A continuing nightmare
by Robert Fulford

(The National Post, 28 July 2007)

Last week, a London judge gave six-year sentences to three young men for advocating murder and a four-year sentence to another man for inciting race hate, all of this during a February, 2006, demonstration against Danish cartoons satirizing Muhammad. That news from the Old Bailey, mostly ignored in Canada, was an ugly reminder of a bad dream from which we have never quite awakened.

The cartoon case brought international humiliation. Attempting to mollify Islamic demagogues, the West set new levels of craven appeasement. It was a particular embarrassment for journalism. Nervous editors who wanted to print the offending cartoons feared provoking more riots and adding to the deaths already caused by riots in the Middle East.

In Arab countries, the crisis shamed governments and diplomats who deliberately turned a trivial event into a major scandal. In response, much of the world practised what Irshad Manji calls "the soft racism of low expectations," treating the Arab masses like dangerous children, so emotionally immature they couldn't be trusted to deal with differences of opinion. Journalists and politicians corrupted themselves, pretending to take the protesters' concerns seriously.

Radical Islamists were pleased. They managed to disguise aggression as victimhood, and fuelled their continuing war with the West. They did their best to keep the incident alive as long as possible. Today they probably remember it with nostalgia.

For a world-shaking event, it started slowly. As Aluma Dankowitz tells the story in a detailed paper for the indispensable Middle East Media Research Institute (MEMRI), the cartoons appeared on Sept. 30, 2005, in Jyllands-Posten, the biggest newspaper in Denmark. During October, Islamic community leaders demanded an apology from the editor but didn't get it; 3,500 Muslims (out of 170,000 in Denmark) demonstrated outside the newspaper office; ambassadors from Muslim countries asked the Danish prime minister to condemn Jyllands-Posten, which he declined to do; and the attorney-general, noting that no crime had been committed, turned away a Muslim attempt to press a criminal charge.

So the Muslim leaders from Denmark went to the Middle East, seeking a warmer welcome. They visited the Egyptian foreign ministry and the secretariat of the Arab League. They went to Lebanon, then Syria. Throughout their tour they delivered a single message: The Prophet has been defamed and we are all under attack. Soon the demonstrations started, always in cities where spontaneous demonstrations are not permitted: Damascus, Beirut and Tehran, to mention three. Not only did governments stage the riots, government offices provided many of the rioters. Scandinavian embassies were trashed, Christian churches attacked.

In April even Osama Bin Laden got involved, demanding that Denmark turn over the cartoonist for shariah justice. Hassan Nasrallah, the Hezbollah leader, said that if only the fatwa against Salman Rushdie had been carried out, as it should have been, this sort of thing wouldn't have happened.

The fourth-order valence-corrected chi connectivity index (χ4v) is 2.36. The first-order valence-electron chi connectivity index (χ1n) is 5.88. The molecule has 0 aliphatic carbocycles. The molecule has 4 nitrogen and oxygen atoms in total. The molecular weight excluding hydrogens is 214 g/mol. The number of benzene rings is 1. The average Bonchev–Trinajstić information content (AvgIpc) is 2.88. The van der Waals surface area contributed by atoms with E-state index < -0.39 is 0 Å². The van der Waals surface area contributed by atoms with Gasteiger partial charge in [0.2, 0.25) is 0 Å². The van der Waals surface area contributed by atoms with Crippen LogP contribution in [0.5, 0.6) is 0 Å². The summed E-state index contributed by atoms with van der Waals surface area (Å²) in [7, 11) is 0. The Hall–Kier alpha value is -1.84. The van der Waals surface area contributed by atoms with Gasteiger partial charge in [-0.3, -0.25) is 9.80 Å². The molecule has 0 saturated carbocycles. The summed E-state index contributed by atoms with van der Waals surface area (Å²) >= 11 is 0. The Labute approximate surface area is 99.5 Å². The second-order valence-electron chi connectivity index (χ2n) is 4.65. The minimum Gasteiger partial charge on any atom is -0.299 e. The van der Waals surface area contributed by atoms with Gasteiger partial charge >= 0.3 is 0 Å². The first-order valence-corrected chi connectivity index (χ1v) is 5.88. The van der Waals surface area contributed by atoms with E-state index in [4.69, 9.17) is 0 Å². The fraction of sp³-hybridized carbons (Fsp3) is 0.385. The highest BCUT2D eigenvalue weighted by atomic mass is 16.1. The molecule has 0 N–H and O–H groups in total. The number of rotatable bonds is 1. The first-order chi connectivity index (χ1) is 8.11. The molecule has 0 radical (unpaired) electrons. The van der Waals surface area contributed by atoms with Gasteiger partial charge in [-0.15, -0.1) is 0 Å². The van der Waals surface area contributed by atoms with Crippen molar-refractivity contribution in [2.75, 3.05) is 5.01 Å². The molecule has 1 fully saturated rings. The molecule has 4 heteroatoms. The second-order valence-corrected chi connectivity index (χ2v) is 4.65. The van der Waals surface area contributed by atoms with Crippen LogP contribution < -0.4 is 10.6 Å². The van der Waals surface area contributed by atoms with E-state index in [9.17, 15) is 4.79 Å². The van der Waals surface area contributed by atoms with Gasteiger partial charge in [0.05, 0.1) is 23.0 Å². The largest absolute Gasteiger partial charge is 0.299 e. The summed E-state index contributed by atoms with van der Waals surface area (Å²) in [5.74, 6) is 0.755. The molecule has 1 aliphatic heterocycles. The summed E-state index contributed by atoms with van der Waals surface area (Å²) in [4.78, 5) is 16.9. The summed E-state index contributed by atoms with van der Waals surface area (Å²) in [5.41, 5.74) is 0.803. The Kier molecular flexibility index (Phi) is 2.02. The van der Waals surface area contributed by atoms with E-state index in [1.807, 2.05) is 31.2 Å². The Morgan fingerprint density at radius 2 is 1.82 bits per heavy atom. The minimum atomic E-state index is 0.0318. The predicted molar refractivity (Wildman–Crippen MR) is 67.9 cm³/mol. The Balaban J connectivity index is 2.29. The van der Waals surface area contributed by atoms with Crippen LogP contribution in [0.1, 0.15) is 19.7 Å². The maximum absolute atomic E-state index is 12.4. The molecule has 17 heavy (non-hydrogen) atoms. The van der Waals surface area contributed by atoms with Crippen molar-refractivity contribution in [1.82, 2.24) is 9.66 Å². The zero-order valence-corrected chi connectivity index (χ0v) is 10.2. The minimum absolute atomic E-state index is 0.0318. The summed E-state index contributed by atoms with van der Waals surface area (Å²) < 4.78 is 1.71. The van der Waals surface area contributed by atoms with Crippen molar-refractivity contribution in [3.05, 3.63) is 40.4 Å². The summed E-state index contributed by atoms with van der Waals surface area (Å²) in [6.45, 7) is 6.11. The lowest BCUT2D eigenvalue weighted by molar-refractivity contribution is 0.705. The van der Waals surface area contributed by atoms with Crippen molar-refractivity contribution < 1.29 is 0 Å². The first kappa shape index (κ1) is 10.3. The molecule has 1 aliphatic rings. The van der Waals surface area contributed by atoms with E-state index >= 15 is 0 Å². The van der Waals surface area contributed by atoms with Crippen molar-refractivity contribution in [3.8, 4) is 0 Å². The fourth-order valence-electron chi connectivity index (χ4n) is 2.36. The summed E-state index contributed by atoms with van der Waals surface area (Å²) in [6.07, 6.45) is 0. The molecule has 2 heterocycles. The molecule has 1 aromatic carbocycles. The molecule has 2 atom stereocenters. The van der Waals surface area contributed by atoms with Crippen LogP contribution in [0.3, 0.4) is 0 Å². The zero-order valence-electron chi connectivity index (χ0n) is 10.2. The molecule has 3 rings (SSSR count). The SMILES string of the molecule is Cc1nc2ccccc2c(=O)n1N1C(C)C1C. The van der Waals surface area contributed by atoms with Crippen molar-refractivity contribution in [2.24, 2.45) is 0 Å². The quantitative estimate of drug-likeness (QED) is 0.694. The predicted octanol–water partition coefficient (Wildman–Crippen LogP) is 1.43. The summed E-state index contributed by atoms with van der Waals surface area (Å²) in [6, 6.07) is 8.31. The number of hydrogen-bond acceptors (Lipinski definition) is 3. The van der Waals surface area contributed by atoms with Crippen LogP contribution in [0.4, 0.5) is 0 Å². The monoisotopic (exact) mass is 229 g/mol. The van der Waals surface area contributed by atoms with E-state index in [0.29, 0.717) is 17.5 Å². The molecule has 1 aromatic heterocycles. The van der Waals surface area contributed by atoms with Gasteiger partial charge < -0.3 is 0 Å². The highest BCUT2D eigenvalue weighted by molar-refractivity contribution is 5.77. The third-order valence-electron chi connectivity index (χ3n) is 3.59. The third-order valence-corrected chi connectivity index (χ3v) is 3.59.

Why did this particular cause attract so much official support? Sheik Yousuf Al-Qaradhawi, the Sunni cleric who serves as spiritual leader of the Muslim Brotherhood, explained that the controversy promoted Islam's spiritual health. Arab nations needed awakening "from their stagnation," he said. The cartoons united the disputatious Muslim states in their love of the Prophet.

On the other hand, Pierre Akel, a Lebanese-born editor who runs an independent online magazine, www.metransparent.com, claimed that the crisis exposed rivalries among the Arab countries: "Every Arab ruler is competing for the title of 'Defender of Islam.' " Leaders not previously famous for their piety began falling over each other in their eagerness to attack the Prophet's denigrators. It was much easier than improving the lives of their people.

On Feb. 3, 2006, a crowd of about 300 marched on the Danish embassy in London. One man now convicted of soliciting murder came from Birmingham, took the microphone and shouted, "Bomb, bomb Denmark, bomb bomb U.S.A." Another handed out placards reading "Annihilate those who insult Islam."

The lawyers for all four accused claimed the cartoons deeply offended their clients, causing them to lose control of their emotions. But how unhinged could they have become about drawings published in a foreign country by a magazine they never read? Not one British publication printed the offending images, so they weren't insulted at the corner store.

The young men were of course shown the cartoons by politicized imams anxious to generate trouble and violence. The four convicts (ages: 24, 25, 27, 32) must now rot in jail, paying for the irresponsibility of older men whose judgment they foolishly trusted. In five years, whom will they blame? That's a big 21st-century question.

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